But while Biron is in transit he is arrested. The Tyranni, however, arrange for him to meet with the Director anyway, apparently believing that the weak, nearly mad, Director will turn him over again, a politically advantageous action. However Biron manages to meet the Director's beautiful daughter, Artemisia, and his cousin, Gillbret, and the two of them arrange to escape with Biron -- it seems that have been waiting to do so but have needed help from someone who can pilot a spaceship, that knowledge being forbidden in the Tyranni-ruled worlds. Fortunately Biron learned spationavigation on Earth. And they are off again, on a convoluted chase, looking for aid at a world Gillbret once visited, then looking further for a mysterious "Rebellion World". The plot takes several twists from that point -- it is all rather intricately designed -- before reaching a somewhat surprising (though dare I say rather guessable) conclusion.

What bothered me? One thing, of course, is the infamous subplot, added at Galaxy editor H. L. Gold's insistence, about a search for a document which will be the downfall of the Tyranni. Surely this document is the plans for a super weapon? No, surprise!, it's the Constitution of the United States. But that aside (and, really, that subplot is easily mentally excised -- it certainly shows signs of last minute pasting in), More annoying is some of the crude derring-do, and the way the villains and semi-villains foolishly leap into action themselves, and the way the various characters change to meet the requirements of the plot, and the incredibly intricate webs the plotters spin when very direct and obvious action would solve things ... all, really, cliches of the genre, and in many ways the sort of thing that Asimov often avoided in the Foundation stories, which after all predated this novel. There is also plenty of blithe, fingernails-scraping-on-chalk, sexism in the characterization of Artemisia. There is some standard issue Evil Overlord dialogue. And there isn't much in the way of real, meaty, SFnal ideas behind the story -- that's the sort of thing we read Asimov for, and the sort of thing he usually provides quite well, and it really isn't present here. (One might also complain about Asimov's character names -- especially the awkward modifications of contemporary names (Biron for Byron, Hinrik for Henry or Henrick, Gillbret for Gilbert, etc.) -- but that would be idle -- better to simply put up with it as a minor and almost endearing fault of the master.)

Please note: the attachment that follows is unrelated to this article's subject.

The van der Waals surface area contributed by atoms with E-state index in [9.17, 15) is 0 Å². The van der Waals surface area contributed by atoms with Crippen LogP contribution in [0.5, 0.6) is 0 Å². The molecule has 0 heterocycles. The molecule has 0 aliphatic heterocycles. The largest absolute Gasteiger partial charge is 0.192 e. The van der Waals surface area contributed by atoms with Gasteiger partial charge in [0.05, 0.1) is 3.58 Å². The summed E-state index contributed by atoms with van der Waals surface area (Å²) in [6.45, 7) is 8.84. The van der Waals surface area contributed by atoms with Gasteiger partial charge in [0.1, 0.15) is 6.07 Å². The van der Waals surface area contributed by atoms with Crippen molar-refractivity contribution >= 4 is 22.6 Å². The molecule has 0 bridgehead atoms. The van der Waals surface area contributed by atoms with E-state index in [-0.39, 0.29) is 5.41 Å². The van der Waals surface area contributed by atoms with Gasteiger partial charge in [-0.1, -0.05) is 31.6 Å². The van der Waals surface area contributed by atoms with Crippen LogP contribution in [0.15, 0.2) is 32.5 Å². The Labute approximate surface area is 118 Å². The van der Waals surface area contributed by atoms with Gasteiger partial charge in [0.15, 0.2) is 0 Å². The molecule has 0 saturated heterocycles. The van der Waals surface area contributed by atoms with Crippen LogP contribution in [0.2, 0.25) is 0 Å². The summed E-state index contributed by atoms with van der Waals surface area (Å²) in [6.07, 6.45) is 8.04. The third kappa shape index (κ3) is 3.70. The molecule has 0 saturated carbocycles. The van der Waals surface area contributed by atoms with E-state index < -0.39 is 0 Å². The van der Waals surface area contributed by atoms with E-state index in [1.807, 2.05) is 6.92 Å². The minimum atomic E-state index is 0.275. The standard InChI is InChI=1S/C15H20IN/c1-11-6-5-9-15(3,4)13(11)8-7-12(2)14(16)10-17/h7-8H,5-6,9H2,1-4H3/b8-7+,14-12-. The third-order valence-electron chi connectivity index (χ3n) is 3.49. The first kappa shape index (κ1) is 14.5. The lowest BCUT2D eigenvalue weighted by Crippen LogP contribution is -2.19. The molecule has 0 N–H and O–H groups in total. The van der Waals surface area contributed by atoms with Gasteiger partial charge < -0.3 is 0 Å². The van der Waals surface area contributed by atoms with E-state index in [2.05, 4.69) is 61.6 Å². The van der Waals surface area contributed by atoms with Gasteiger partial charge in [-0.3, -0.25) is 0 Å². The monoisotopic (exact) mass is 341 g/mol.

I will say that I had a slightly longer list of absurdities to complain about while reading the book, but Asimov explained several of them away quite convincingly -- and I'll add that while the plot is perhaps overcomplicated, and depends quite a lot on people acting in extremely convoluted ways, it is worked out somewhat satisfactorily in the puzzle-unraveling sense.